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Baltimore Ravens kicker Billy Cundiff (7) walks off the field as New England Patriots outside linebacker Niko Koutouvides (90) celebrates after Cundiff missed a 32 yard field goal in the closing seconds of the AFC Championship NFL football game Sunday, Jan. 22, 2012, in Foxborough, Mass. The Patriots defeated the Ravens 23-20 to win the AFC Championship. (Winslow Townson/AP)
Baltimore Ravens kicker Billy Cundiff (7) walks off the field as New England Patriots outside linebacker Niko Koutouvides (90) celebrates after Cundiff missed a 32 yard field goal in the closing seconds of the AFC Championship NFL football game Sunday, Jan. 22, 2012, in Foxborough, Mass. The Patriots defeated the Ravens 23-20 to win the AFC Championship. (Winslow Townson/AP)

Ravens kicker Cundiff inconsolable after miss Add to ...

Billy Cundiff experienced every kicker’s worst nightmare when he missed a last-minute field goal attempt that would have forced Sunday’s American Football Conference title game between the Baltimore Ravens and New England Patriots into overtime.

Cundiff, 31, hooked his attempt from 32 yards to the left of the upright with 11 seconds to play, allowing the Patriots to escape with a 23-20 win and a trip to the Super Bowl.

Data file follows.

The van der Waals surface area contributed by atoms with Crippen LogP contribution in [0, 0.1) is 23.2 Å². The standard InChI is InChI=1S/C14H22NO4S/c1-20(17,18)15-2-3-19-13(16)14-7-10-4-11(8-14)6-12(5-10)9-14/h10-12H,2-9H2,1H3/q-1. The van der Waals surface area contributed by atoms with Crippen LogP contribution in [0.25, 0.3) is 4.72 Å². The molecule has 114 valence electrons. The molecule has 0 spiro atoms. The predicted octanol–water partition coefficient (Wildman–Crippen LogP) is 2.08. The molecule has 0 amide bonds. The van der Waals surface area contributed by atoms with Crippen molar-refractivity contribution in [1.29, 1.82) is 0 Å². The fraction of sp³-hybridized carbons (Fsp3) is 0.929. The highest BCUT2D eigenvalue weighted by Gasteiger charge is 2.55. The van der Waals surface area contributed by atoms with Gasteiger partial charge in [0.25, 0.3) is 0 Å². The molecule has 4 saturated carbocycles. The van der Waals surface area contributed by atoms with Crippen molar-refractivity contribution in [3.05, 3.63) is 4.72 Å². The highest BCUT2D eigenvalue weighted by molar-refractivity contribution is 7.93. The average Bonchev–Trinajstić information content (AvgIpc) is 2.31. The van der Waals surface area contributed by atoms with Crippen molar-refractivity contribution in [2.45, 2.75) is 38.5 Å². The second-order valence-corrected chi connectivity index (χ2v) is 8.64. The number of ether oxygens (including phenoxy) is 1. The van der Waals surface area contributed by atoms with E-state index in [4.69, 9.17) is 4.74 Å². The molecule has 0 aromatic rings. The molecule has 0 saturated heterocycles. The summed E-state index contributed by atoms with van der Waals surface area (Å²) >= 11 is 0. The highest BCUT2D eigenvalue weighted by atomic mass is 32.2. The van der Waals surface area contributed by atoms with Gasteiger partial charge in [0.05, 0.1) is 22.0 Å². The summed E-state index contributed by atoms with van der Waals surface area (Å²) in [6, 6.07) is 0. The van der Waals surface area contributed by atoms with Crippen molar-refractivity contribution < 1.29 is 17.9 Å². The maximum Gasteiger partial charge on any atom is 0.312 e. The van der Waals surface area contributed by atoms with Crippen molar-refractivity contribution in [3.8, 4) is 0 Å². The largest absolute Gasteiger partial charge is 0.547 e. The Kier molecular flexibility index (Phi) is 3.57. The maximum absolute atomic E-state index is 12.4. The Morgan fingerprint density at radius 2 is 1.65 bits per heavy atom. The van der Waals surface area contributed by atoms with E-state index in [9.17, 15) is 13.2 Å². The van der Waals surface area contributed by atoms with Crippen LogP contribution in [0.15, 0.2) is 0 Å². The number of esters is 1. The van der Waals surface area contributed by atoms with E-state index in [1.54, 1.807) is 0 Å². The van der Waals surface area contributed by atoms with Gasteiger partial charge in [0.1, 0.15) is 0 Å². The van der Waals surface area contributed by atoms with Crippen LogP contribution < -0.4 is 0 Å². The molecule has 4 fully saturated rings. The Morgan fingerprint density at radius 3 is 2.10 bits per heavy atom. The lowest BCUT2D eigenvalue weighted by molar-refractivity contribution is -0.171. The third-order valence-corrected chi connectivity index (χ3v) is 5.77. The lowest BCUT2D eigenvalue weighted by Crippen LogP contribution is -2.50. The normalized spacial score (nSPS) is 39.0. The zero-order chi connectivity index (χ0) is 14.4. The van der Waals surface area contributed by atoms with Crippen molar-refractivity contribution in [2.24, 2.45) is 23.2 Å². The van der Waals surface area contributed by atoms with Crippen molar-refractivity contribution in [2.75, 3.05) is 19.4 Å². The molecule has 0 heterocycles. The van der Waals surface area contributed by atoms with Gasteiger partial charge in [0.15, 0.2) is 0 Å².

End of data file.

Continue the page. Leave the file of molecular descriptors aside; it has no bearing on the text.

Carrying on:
“Let’s keep this simple,” he told reporters at a post-game news conference. “That’s a kick I’ve kicked 1,000 times in my career but today I didn’t convert.

“That’s the way things go, but there’s no excuse for it.”

The home supporters at Gillette Stadium in Foxborough, Massachusetts, roared with laughter and breathed a collective sigh of relief while Ravens fans released a mighty groan.

Within seconds, televisions commentators were criticising Cundiff while National Football League (NFL) fans around the world were lampooning him on social media sites.

Cundiff, his head down, ran off the field, looking like the loneliest man in the world and for good reason.

The field goal kicker sits on the sideline for most of the game before suddenly being thrust into center stage, often to win or lose the game. He often only becomes a talking point when he misses.

“When you are at this level, if you’re going to be a professional, it’s your job,” Cundiff said. “And I think you do have to take it personally. I get paid to make field goals I don’t get paid to miss field goals.”

Cundiff has already experienced plenty of disappointment in his NFL career. In his first seven years, he was signed and traded by eight different teams before finally settling at Baltimore in 2009.

It seemed a perfect fit and he reached new heights. He was voted to the 2011 Pro Bowl as the AFC placekicker then signed a five-year, $15 million deal before his worst nightmare became a reality.

“You earn the respect of this team by playing well and I feel like up to this point I have given the guys a lot of reasons to believe in me so the disappointment is letting my team mates down,” Cundiff said.

“I’ve had setbacks before but I’ll move on from this. It’s one of those things that will strengthen me in the end.”

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